When did you retire?


Things had changed by then hadn’t they? Children were told that they didn’t have to listen to adults, weren’t they?

Yes, but I think it helped having the ages together because they wanted to listen

Was it on the back of your rising numbers that the mobile came?

Yes, can’t remember when it came, it would be in the log book (unfortunately we don’t have access to the log book at the moment) but we had a caravan first as an office because there was no where to put anything and the secretary had to be in the class room all the time. It was still there when I left. “Graham Bleach said he had the job of moving it from the back of the school to Greenmantle Ann Yates who lived there at that time had it as a tack room. Graham can remember towing it up the Loke”. Of course, there was no fencing around the school meadow in those days, the children used to play on there out of hours and why not as long as they were sensible, couldn’t see why not.

What about the curriculum, was it very ridged?

No, no, it wasn’t
SW: I know Janet Neagle believed in showing and teaching the children about wildlife, my daughter benefited from that.
Yes, it was absolutely marvellous when I had her, she took on that side which help me tremendously. I did take on a music teacher and that was a great help too, I believe in children singing and not being afraid to sing out, apparently, they lose that when you’re not about. The boys usually hate singing but ours didn’t, let them be children

So, you would have taught English and maths every day?

Oh yes, the 3 R.s was very important and of course the eleven plus looming as well it depended what you wanted to do like nature geography etc. There were school visits. We used to go to Howe hill regularly and Holt Hall we used to camp. When Brian (Mr Harvey) was teaching at Wymondham he took his pupils and I took my older ones, we had a lovely time it was probably in half term or something, we had camp fires and everything it was wonderful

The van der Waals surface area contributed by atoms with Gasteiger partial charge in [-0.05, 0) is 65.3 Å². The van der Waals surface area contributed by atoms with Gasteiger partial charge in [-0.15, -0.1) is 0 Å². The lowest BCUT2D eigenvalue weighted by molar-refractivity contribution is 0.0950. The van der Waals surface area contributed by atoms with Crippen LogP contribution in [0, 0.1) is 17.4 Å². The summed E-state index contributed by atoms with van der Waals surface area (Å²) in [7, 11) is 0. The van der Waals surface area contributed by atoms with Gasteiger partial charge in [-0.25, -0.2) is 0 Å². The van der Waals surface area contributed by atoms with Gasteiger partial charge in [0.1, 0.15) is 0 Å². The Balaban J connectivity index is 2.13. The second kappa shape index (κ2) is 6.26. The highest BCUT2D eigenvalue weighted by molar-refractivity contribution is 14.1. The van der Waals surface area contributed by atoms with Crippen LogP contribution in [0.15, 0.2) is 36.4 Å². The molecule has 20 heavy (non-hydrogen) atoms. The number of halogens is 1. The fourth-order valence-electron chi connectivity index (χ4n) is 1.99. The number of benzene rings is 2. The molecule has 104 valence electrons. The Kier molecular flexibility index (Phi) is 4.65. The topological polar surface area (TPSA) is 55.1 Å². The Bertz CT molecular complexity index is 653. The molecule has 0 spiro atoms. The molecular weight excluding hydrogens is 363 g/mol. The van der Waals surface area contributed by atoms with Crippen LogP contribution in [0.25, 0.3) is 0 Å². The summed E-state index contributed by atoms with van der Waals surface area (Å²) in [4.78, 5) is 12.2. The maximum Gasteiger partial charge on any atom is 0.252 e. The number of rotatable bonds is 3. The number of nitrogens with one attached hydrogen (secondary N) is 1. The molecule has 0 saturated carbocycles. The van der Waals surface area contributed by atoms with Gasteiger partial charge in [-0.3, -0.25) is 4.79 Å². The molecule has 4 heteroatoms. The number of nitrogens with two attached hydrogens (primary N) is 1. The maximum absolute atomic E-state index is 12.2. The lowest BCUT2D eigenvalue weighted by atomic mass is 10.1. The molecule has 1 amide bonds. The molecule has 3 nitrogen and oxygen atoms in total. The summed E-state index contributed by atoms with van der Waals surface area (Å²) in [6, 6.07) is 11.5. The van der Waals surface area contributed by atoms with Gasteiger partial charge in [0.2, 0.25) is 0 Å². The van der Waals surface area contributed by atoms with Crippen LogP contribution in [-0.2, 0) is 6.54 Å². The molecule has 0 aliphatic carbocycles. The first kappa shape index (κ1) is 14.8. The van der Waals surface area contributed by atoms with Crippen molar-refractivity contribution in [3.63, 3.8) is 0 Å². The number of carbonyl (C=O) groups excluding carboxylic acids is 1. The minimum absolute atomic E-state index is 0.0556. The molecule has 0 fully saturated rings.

Did you have a Piano?

Yes, and a record player Ann Martin was a wonderful accompanist then there was Sally Fisher who used to come once a week and then the children could go privately to her for piano lessons. Music is very important and the concerts. The Children could stand up and sing their hearts out. When we went up to 52 children, we had 3 class rooms the infants in the portacabin and the others in the school. We had more teachers one was a man which I and the children were pleased about John Bradford he was young just out of collage and when Brian retired, he used to come to teach the children football because john wasn’t vert sporty. He was very versatile a lovely man who used to make the children laugh. When I first went to the school there was an elderly lady Mrs Rush but she retired. Then the first teacher I had was Joan Sargent she was my infant teacher for years. After I retired, I did a bit of supply teaching at Hapton but I found it difficult, very emotional also some supply work at Aslacton but then decided enough is enough

Are there any events in Hapton you remember?

Other event in Hapton was the jubilee in the 1977 we had a big meeting in the village hall with food and things I remember that, the retired headmistress of Forncett, Miss Armstrong, the one that was later murdered, was there too she was telling me how pleased she was to be having the boys from the home round her house I remember saying to her to be very careful. She moved out of the school house to her newly built bungalow so we could move in while our house was being built

Weather and school closures

We used to get snowed in so Hapton school had to close because we couldn’t get in but we weren’t unduly bothered by the storm in 1987 I can’t remember if the school was closed or not but I think it probably was because there were a lot of trees down